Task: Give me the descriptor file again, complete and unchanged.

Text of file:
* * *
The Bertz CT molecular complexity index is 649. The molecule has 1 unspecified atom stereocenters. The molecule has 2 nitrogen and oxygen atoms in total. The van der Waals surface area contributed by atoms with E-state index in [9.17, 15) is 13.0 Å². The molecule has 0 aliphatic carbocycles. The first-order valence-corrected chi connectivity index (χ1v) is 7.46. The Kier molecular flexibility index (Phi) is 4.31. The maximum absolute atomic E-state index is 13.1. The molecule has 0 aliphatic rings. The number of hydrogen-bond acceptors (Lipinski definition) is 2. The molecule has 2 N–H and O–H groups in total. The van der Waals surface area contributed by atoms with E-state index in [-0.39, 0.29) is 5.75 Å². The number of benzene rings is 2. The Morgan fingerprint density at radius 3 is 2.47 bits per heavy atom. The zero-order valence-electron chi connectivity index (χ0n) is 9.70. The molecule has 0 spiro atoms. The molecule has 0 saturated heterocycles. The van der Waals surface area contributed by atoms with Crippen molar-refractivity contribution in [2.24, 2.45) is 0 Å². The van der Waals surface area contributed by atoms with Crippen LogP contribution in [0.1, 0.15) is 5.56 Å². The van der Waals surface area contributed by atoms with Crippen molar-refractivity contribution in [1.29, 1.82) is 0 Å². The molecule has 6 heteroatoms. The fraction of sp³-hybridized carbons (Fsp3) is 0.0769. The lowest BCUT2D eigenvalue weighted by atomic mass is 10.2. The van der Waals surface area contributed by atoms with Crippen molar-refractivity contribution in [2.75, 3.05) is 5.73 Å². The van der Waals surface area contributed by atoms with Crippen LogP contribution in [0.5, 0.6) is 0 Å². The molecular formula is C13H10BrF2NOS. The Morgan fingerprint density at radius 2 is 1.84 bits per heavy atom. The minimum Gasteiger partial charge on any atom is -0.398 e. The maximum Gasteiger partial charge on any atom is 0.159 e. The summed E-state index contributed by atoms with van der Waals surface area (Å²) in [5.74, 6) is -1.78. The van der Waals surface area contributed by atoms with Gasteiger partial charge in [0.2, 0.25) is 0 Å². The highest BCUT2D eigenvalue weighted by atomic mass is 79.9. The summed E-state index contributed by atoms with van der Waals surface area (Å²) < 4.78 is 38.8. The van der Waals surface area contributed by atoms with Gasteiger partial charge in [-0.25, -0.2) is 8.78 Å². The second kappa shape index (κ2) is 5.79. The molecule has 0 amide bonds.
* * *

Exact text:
The Bertz CT molecular complexity index is 649. The molecule has 1 unspecified atom stereocenters. The molecule has 2 nitrogen and oxygen atoms in total. The van der Waals surface area contributed by atoms with E-state index in [9.17, 15) is 13.0 Å². The molecule has 0 aliphatic carbocycles. The first-order valence-corrected chi connectivity index (χ1v) is 7.46. The Kier molecular flexibility index (Phi) is 4.31. The maximum absolute atomic E-state index is 13.1. The molecule has 0 aliphatic rings. The number of hydrogen-bond acceptors (Lipinski definition) is 2. The molecule has 2 N–H and O–H groups in total. The van der Waals surface area contributed by atoms with E-state index in [-0.39, 0.29) is 5.75 Å². The number of benzene rings is 2. The Morgan fingerprint density at radius 3 is 2.47 bits per heavy atom. The zero-order valence-electron chi connectivity index (χ0n) is 9.70. The molecule has 0 spiro atoms. The molecule has 0 saturated heterocycles. The van der Waals surface area contributed by atoms with Crippen molar-refractivity contribution in [2.24, 2.45) is 0 Å². The van der Waals surface area contributed by atoms with Crippen LogP contribution in [0.1, 0.15) is 5.56 Å². The van der Waals surface area contributed by atoms with Crippen molar-refractivity contribution in [1.29, 1.82) is 0 Å². The molecule has 6 heteroatoms. The fraction of sp³-hybridized carbons (Fsp3) is 0.0769. The lowest BCUT2D eigenvalue weighted by atomic mass is 10.2. The van der Waals surface area contributed by atoms with Crippen molar-refractivity contribution in [2.75, 3.05) is 5.73 Å². The van der Waals surface area contributed by atoms with Crippen LogP contribution in [0.5, 0.6) is 0 Å². The molecular formula is C13H10BrF2NOS. The Morgan fingerprint density at radius 2 is 1.84 bits per heavy atom. The minimum Gasteiger partial charge on any atom is -0.398 e. The maximum Gasteiger partial charge on any atom is 0.159 e. The summed E-state index contributed by atoms with van der Waals surface area (Å²) in [5.74, 6) is -1.78. The van der Waals surface area contributed by atoms with Gasteiger partial charge in [0.2, 0.25) is 0 Å². The highest BCUT2D eigenvalue weighted by atomic mass is 79.9. The summed E-state index contributed by atoms with van der Waals surface area (Å²) < 4.78 is 38.8. The van der Waals surface area contributed by atoms with Gasteiger partial charge in [-0.25, -0.2) is 8.78 Å². The second kappa shape index (κ2) is 5.79. The molecule has 0 amide bonds.